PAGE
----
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Manage E-Waste, Save the Environment

Friday 14 September 2018, 6:41PM
By Beckie Wright

Tackling the mountain of waste going to New Zealand's landfills is the focus of a new programme announced by the Green Party recently. The government is requiring companies to take more responsibility for the harmful waste they produce, and expanding landfill levy to more sites.
"Little action over the past decade has seen volumes of waste going to landfill increase, and New Zealand has been left woefully unprepared for the impact of international events, like China's decision to close its borders to the world's low-quality recyclables, Associate Environment Minister Eugenie Sage said.

Companies such as the Divers Group are playing their part in ensuring that electronic waste or E-waste around the country are disposed with minimal environmental impact. Used electronics which are destined for reuse, resale, salvage, recycling or disposal are also considered E-waste. Divers Group follow international and local regulations for safe disposal of electronic waste and use accredited E-waste recyclers. Instead of dumping retired IT hardware to landfill, most cases they offer a cost neutral disposal service.

Divers can provide a free appraisal on the equipment to be disposed with potential of a financial return. Before the recycling process Divers can arrange secure wiping of data from hard drives. Their clients include banks, insurance companies, international airline, power company, etc. 
Sage made the announcement at the Greens' annual general meeting in Palmerston North recently.  The work, led by the Ministry for the Environment, will look at whether to implement more voluntary and mandatory product stewardship schemes for products such as tyres, e-waste starting with lithium batteries, agrichemicals and synthetic greenhouse gases.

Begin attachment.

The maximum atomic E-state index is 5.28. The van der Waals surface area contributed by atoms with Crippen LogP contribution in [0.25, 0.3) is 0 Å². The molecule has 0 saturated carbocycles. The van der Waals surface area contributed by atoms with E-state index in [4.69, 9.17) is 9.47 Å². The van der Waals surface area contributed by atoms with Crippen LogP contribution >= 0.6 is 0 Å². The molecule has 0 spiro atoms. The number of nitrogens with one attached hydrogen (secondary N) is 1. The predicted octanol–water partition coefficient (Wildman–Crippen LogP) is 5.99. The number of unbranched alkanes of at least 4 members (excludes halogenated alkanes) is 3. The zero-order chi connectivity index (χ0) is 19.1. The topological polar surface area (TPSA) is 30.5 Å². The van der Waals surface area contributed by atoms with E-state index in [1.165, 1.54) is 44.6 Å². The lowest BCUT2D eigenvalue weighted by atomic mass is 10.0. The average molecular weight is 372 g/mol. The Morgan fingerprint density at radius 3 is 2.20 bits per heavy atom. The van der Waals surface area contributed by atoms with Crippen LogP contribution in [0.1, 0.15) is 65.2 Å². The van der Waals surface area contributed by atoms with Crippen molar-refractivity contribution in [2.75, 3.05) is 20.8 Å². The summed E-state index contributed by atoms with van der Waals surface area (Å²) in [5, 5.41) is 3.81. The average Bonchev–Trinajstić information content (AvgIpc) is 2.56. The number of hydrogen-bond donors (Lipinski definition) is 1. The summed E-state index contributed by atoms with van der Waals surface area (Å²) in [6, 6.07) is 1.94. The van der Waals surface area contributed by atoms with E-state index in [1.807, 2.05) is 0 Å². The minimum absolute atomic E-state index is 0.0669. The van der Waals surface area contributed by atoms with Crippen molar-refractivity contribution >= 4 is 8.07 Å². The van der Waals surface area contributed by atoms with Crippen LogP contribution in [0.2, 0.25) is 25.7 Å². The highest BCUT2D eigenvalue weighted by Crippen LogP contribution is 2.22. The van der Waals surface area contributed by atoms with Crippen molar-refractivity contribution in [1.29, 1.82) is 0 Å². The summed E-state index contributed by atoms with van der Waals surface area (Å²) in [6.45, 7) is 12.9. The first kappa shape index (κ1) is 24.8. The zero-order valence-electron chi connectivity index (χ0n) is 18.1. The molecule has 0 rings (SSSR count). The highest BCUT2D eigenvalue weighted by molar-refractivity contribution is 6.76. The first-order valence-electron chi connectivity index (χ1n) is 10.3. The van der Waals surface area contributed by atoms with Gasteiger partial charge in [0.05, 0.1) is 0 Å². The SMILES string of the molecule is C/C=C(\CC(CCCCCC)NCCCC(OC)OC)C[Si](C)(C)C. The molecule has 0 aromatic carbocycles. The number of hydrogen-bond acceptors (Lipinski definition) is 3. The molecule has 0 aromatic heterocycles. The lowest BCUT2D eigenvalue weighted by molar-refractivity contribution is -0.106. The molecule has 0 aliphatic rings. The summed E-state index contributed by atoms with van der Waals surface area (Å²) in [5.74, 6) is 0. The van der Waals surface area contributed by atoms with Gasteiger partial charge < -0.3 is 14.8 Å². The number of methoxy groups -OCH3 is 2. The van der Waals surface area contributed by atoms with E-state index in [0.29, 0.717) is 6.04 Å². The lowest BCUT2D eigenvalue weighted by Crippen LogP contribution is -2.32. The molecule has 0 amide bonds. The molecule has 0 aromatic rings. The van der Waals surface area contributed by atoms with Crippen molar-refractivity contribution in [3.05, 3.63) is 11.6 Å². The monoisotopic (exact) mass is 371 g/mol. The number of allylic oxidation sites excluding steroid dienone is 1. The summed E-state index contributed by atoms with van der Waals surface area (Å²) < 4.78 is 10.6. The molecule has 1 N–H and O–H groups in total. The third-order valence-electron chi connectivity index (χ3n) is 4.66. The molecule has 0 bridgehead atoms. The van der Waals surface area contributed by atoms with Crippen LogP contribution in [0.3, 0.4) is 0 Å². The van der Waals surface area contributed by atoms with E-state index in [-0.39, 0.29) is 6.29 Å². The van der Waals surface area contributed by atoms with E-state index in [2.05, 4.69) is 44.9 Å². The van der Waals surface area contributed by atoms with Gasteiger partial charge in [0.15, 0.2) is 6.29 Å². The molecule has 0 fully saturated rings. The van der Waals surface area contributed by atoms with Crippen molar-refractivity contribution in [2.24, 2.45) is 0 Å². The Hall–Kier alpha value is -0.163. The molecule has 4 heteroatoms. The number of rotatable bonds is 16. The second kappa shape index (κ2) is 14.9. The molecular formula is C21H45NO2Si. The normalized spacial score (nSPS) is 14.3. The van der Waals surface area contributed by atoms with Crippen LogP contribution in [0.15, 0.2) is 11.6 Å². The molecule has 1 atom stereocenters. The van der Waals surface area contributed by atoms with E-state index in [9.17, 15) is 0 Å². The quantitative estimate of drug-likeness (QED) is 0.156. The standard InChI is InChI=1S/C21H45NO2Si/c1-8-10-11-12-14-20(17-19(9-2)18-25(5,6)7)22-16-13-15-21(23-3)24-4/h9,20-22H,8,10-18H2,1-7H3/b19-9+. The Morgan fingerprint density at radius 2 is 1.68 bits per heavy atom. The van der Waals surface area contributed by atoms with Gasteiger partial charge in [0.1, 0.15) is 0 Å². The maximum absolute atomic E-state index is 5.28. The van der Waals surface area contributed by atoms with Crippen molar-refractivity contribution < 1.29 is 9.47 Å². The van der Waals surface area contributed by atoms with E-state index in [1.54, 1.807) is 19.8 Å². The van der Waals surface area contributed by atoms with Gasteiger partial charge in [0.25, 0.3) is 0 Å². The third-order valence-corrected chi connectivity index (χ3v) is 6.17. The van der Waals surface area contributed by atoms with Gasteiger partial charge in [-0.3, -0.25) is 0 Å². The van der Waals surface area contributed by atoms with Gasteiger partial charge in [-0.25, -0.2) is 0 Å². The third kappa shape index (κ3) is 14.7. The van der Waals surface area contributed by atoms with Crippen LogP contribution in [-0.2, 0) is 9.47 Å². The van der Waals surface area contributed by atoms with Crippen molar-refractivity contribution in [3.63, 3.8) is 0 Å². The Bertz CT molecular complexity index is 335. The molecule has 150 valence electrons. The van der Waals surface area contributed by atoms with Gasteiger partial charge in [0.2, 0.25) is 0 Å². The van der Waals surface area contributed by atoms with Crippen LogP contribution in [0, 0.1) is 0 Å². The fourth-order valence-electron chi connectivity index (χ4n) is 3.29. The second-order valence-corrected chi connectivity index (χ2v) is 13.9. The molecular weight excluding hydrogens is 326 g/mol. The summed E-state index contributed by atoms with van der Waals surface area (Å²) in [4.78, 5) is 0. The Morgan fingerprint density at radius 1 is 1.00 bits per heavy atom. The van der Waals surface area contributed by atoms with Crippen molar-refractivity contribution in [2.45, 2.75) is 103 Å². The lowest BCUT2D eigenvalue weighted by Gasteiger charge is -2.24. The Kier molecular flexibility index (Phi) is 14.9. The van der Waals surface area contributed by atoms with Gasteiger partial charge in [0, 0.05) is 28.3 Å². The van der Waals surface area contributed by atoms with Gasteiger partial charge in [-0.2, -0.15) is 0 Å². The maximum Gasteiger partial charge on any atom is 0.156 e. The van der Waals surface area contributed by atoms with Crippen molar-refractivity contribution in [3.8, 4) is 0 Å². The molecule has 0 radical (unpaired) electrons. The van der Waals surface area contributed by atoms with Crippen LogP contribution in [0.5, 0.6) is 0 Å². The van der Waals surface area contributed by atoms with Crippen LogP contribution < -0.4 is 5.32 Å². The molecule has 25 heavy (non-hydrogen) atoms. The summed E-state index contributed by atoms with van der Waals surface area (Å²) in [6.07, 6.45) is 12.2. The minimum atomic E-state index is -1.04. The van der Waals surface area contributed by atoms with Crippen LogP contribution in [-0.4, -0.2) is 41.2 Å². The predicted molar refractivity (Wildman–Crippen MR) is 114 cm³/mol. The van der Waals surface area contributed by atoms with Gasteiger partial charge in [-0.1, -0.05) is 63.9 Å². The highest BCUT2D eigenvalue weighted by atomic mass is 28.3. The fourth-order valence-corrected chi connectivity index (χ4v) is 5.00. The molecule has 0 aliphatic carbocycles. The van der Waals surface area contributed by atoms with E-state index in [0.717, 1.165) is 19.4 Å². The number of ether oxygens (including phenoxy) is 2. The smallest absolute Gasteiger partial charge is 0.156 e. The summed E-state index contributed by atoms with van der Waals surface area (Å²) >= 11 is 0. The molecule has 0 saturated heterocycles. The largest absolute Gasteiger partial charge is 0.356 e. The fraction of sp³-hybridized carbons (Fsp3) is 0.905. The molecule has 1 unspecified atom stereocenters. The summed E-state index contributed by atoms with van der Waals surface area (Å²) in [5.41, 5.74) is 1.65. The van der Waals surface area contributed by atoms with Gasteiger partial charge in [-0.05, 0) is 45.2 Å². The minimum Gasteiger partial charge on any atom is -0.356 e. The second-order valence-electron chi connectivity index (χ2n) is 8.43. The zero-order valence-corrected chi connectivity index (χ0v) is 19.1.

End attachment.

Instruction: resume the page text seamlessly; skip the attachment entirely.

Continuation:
There are only 15 voluntary product stewardship schemes at present, for products like glass and agrichemical containers. "I want to include some mandatory product stewardship schemes in that mix, starting with tyres. New Zealand creates 4.6 million end-of-life tyres each year.  Right now, an estimated 70 per cent of them are either stockpiled, sent to landfill, or illegally dumped," Sage said.

Waste minimisation is a key policy area for the Greens. Recently Sage and Prime Minister Jacinda Ardern announced the Government's intention to phase out single-use plastic bags within a year. The waste industry has said a crisis is looming if action is not taken to deal with the recycling piling up in New Zealand as a result.
"We're at a tipping point – the point where we need to stop so much going to the tip," Sage said in her speech on the announcement at the AGM. "New Zealanders send an average of 734kg of waste each to landfill each year. That figure has been increasing. It's partly due to economic growth and our increasing population, but also to our consumption based, throwaway culture."

Divers specialise in the logistics of delivery, deployment, relocation and retirement of IT systems. For more information, email, phone  +64 9 255 0196  or visit